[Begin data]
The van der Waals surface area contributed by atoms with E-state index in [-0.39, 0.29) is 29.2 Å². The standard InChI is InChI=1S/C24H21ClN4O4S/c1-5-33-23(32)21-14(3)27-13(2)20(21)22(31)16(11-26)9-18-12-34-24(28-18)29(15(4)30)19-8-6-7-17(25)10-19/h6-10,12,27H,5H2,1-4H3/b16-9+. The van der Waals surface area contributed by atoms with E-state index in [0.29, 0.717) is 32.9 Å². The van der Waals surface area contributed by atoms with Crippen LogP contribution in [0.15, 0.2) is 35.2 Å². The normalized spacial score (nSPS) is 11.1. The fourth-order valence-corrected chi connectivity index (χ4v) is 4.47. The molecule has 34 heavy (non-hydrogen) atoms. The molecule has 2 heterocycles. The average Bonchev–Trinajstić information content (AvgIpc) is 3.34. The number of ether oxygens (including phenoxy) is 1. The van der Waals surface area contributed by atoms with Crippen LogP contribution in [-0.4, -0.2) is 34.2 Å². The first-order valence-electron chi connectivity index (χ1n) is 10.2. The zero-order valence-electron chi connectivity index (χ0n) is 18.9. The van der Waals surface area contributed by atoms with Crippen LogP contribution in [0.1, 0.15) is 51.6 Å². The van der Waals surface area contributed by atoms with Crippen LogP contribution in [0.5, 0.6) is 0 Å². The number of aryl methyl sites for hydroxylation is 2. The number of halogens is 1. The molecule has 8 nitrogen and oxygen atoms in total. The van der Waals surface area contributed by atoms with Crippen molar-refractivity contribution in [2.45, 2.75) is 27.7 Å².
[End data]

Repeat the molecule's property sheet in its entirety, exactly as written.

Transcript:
The van der Waals surface area contributed by atoms with E-state index in [-0.39, 0.29) is 29.2 Å². The standard InChI is InChI=1S/C24H21ClN4O4S/c1-5-33-23(32)21-14(3)27-13(2)20(21)22(31)16(11-26)9-18-12-34-24(28-18)29(15(4)30)19-8-6-7-17(25)10-19/h6-10,12,27H,5H2,1-4H3/b16-9+. The van der Waals surface area contributed by atoms with E-state index in [0.29, 0.717) is 32.9 Å². The van der Waals surface area contributed by atoms with Crippen LogP contribution in [0.15, 0.2) is 35.2 Å². The normalized spacial score (nSPS) is 11.1. The fourth-order valence-corrected chi connectivity index (χ4v) is 4.47. The molecule has 34 heavy (non-hydrogen) atoms. The molecule has 2 heterocycles. The average Bonchev–Trinajstić information content (AvgIpc) is 3.34. The number of ether oxygens (including phenoxy) is 1. The van der Waals surface area contributed by atoms with Crippen LogP contribution in [-0.4, -0.2) is 34.2 Å². The first-order valence-electron chi connectivity index (χ1n) is 10.2. The zero-order valence-electron chi connectivity index (χ0n) is 18.9. The van der Waals surface area contributed by atoms with Crippen LogP contribution in [0.1, 0.15) is 51.6 Å². The van der Waals surface area contributed by atoms with Crippen LogP contribution in [0.5, 0.6) is 0 Å². The number of aryl methyl sites for hydroxylation is 2. The number of halogens is 1. The molecule has 8 nitrogen and oxygen atoms in total. The van der Waals surface area contributed by atoms with Crippen molar-refractivity contribution in [2.45, 2.75) is 27.7 Å².